Humans have been battling viruses since before our species had even evolved into its modern form.
For some viral diseases, vaccines and antiviral drugs have allowed us to keep infections from spreading widely, and have helped sick people recover. For one disease — smallpox — we’ve been able to eradicate it, ridding the world of new cases.
But we’re a long way from winning the fight against viruses. In recent decades, several viruses have jumped from animals to humans and triggered sizable outbreaks, claiming thousands of lives.
The viral strain that drove the 2014-2016 Ebola outbreak in West Africa kills up to 90% of the people it infects, making it the most lethal member of the Ebola family.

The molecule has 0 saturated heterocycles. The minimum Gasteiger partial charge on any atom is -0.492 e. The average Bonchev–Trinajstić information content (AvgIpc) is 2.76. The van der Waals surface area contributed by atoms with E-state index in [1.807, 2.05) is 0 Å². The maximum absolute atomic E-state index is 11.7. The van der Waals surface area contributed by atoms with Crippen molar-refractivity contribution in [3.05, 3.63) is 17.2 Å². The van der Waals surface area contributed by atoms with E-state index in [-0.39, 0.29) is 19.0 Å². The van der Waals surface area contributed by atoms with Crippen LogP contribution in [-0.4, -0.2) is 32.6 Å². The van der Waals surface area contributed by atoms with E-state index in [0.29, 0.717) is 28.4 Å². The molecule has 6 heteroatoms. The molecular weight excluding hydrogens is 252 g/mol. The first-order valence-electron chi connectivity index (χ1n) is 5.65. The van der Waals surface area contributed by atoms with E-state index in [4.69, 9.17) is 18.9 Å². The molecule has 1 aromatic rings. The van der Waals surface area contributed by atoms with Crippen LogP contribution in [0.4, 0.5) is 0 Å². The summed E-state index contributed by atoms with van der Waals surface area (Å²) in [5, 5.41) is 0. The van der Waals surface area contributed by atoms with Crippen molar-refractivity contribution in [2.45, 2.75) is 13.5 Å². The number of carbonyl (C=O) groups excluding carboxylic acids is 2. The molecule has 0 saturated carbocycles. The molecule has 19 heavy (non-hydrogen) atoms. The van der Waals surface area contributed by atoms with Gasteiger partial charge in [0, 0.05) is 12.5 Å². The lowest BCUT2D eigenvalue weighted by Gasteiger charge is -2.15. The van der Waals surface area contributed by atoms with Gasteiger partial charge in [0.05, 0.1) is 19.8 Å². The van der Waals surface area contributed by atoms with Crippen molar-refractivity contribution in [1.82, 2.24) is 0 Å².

But there are other viruses out there that are equally deadly, and some that are even deadlier.
Some viruses, including the novel coronavirus currently driving outbreaks around the globe, have lower fatality rates, but still pose a serious threat to public health as we don’t yet have the means to combat them.
Here are the 12 worst killers, based on the likelihood that a person will die if they are infected with one of them, the sheer numbers of people they have killed, and whether they represent a growing threat.